Happily Ever After? Teens and Fairy Tales
Diane P. Tuccillo
"Once upon a time." This opening line will conjure up myriad fairy tales in your mind I am sure, as readily as "...and they all lived happily ever after." How many times, though, have you considered these same fairy tales as attractive reading material for teens, both boys and girls? If you haven't, you may be surprised.
My teen book review group at the Mesa Public Library, called the Young Adult Advisory Council, or YAAC for short, keeps me on my toes about what is hot and what is not for teen reading. As Ella Peterson, one of YAAC's members, says, "I think that modern retellings of classic fairy tales are wonderful. They retell the traditional tales in a way that relates the colorful plots and loveable characters of the past to today's much different world. Whether the fairy tale has a moral or is just a great story, the retelling of a childhood favorite in a modern day context definitely helps us to imagine old familiar stories in a whole new way."
In the last few years, teen interest in books based on fairy tales has bloomed. When Robin McKinley's new book, Spindle's End was recently published, teens were excited, and a library reserve list formed. Spindle's End is a wildly imaginative and surprising retelling of the Sleeping Beauty story. Teens seem to like the variations and surprises in retellings, which sets the books apart from traditional fairy tales.
When one book becomes popular, another by that author usually follows suit, and that has been the case with McKinley's titles. Teens here have shown renewed interest in her book, Deerskin, a frank and expansive version of the original controversial tale, Donkeyskin.
Perpetually a top choice is McKinley's Beauty. As one teen put it, "Beauty is really good. I have read it about twenty times!" Another McKinley fan, Rosie Servis, loves Rose Daughter. She said, "Whenever I think of the fairy tale Beauty and the Beast, think of Rose Daughter. It is a beautiful story that shows appearances aren't everything."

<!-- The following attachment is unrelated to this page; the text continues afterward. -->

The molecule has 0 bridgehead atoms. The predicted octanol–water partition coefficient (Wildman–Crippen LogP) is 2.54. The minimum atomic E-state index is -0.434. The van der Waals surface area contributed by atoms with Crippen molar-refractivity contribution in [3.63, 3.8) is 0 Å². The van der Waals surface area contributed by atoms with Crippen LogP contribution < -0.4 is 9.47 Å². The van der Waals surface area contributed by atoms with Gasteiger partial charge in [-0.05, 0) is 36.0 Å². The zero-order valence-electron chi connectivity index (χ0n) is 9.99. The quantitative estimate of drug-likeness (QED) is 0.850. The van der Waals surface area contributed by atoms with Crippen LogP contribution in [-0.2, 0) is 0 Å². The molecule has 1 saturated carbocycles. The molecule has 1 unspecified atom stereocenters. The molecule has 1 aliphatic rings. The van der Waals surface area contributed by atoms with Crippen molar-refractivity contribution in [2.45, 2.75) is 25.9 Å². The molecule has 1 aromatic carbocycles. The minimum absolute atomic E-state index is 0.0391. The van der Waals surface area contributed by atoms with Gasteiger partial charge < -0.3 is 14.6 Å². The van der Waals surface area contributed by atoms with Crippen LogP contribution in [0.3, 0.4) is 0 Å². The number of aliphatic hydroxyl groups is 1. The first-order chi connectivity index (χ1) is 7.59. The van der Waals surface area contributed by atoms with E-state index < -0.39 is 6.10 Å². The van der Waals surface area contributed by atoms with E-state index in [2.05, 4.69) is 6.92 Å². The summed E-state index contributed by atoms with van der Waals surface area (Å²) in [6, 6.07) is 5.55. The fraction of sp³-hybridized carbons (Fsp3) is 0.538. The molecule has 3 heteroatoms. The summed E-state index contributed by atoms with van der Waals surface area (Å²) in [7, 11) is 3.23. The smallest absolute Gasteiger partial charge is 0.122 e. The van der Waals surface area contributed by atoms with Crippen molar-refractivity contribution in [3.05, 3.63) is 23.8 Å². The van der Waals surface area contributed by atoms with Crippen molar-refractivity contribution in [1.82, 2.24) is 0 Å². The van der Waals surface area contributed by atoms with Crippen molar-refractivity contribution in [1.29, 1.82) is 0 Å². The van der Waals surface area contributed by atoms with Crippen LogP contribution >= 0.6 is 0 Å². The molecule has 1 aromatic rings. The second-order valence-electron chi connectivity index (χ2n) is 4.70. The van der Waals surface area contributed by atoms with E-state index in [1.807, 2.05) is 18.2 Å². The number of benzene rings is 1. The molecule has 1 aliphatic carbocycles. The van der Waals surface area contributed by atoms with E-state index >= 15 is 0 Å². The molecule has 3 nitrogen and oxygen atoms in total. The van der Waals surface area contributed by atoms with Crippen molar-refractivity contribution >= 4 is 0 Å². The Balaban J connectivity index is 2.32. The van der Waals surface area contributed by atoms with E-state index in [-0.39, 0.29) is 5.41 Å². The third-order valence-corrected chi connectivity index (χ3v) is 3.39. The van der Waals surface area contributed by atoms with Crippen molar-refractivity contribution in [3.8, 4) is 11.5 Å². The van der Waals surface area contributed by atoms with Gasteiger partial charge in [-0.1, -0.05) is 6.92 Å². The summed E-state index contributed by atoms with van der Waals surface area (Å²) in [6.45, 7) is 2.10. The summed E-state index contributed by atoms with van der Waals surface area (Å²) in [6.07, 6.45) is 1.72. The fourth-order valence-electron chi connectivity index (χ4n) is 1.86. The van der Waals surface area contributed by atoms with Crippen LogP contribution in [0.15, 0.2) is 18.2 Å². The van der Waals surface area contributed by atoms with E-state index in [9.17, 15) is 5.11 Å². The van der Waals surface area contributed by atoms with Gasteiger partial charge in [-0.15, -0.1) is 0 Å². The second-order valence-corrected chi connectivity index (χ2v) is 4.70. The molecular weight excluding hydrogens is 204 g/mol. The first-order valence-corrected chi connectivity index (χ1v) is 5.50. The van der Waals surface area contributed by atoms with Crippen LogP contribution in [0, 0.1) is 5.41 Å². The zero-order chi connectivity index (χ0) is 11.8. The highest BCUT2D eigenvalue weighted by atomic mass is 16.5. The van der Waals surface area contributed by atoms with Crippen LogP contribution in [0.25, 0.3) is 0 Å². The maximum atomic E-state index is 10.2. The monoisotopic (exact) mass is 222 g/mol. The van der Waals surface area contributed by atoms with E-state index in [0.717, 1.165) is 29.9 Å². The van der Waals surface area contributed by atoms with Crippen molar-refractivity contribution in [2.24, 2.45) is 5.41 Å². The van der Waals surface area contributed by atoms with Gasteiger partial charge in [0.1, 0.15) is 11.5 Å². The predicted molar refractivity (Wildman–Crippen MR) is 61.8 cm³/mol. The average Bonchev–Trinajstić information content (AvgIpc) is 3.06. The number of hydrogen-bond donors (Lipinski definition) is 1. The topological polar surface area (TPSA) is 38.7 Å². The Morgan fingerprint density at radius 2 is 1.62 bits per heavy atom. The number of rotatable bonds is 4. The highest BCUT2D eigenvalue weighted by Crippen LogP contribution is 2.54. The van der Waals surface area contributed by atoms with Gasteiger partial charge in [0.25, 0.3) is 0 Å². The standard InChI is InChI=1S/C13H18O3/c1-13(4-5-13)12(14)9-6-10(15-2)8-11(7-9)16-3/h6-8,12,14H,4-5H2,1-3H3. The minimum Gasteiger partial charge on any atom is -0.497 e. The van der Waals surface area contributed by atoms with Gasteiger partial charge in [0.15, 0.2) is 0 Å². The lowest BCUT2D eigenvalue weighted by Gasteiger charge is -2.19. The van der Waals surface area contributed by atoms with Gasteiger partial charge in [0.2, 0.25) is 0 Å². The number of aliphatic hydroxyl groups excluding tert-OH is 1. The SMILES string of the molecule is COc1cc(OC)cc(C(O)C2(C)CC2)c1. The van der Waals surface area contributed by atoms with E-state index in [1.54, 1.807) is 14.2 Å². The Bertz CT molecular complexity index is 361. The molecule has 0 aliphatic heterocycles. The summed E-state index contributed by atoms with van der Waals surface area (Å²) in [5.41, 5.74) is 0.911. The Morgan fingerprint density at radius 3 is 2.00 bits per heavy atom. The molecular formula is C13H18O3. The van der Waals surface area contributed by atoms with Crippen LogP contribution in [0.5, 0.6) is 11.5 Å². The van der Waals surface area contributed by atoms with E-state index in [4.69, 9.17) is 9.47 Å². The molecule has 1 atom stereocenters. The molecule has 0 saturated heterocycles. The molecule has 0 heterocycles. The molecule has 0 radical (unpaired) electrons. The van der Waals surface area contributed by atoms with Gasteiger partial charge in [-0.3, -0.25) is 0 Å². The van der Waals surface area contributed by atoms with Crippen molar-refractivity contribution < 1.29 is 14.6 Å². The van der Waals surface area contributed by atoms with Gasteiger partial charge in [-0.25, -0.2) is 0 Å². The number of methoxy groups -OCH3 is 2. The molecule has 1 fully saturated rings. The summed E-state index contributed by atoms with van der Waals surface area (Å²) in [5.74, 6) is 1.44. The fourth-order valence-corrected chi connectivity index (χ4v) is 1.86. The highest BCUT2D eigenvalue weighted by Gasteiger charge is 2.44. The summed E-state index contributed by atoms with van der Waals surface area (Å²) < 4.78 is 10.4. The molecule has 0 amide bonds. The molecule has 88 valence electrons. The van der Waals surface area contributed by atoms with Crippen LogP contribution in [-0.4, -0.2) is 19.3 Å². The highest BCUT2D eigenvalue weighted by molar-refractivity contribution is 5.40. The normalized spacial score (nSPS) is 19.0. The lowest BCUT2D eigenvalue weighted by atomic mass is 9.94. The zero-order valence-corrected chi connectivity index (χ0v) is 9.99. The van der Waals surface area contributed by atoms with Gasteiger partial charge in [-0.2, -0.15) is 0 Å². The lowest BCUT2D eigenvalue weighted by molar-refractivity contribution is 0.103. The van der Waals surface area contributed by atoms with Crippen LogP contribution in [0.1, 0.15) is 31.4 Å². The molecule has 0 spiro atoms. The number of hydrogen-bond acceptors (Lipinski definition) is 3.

Do you have teens who enjoy the Cinderella story? Two remakes are quite popular. Ella Enchanted, by Gail Carson Levine, provides a unique twist in that Ella has been given a gift at birth-to obey any command addressed to her. Just Ella, by Margaret Peterson Haddix, picks up where Cinderella left off, at the point where she marries the prince but then finds palace life is not what she bargained for.
Another author who has found favor with our teen readers is Donna Jo Napoli. A frequent teen reading choice is her book, Magic Circle, which retells Hansel and Gretel- from the startling perspective of the witch-in a very unique fashion. Zel, based on Rapunzel, is retold from the points of view of various characters in that story, while it examines their psychological motivations. Spinners recounts Rumpelstiltskin. YAAC member Andrea Alonge said, "Spinners was one of the best books I have ever read. I think Donna Jo Napoli should be nominated for Author of the Year."
Napoli's latest titles are Crazy Jack and Beast. Crazy Jack is a retelling of Jack and the Beanstalk in which Jack seeks his father, falls in love, and learns what real treasure is. Beast showcases Napoli's linguistic knowledge, as French, Latin, Arabic and Persian words pepper her version of Beauty and the Beast. This story is of a prince who is the victim of a curse and who has been transformed into a very non-elegant lion. In this form, he seeks a French woman with a love of roses who can free him from the curse.
Teens also love fractured fairy tales. In Tales from the Brothers Grimm and the Sisters Weird, by Vivian Vande Velde, the thirteen twisted versions of such well known tales as Jack and the Beanstal, Red Riding Hood, and Three Billy Goats Gruff are hilarious. Pricilla Galloway's Truly Grim Tales and Emma Donoghue's Kissing the Witch: Old Tales in New Skins are titles frequently in demand. Kissing the Witch takes a unique perspective in that the stories are interconnected. Each fairy tale starts with a poem by a character from the previous story.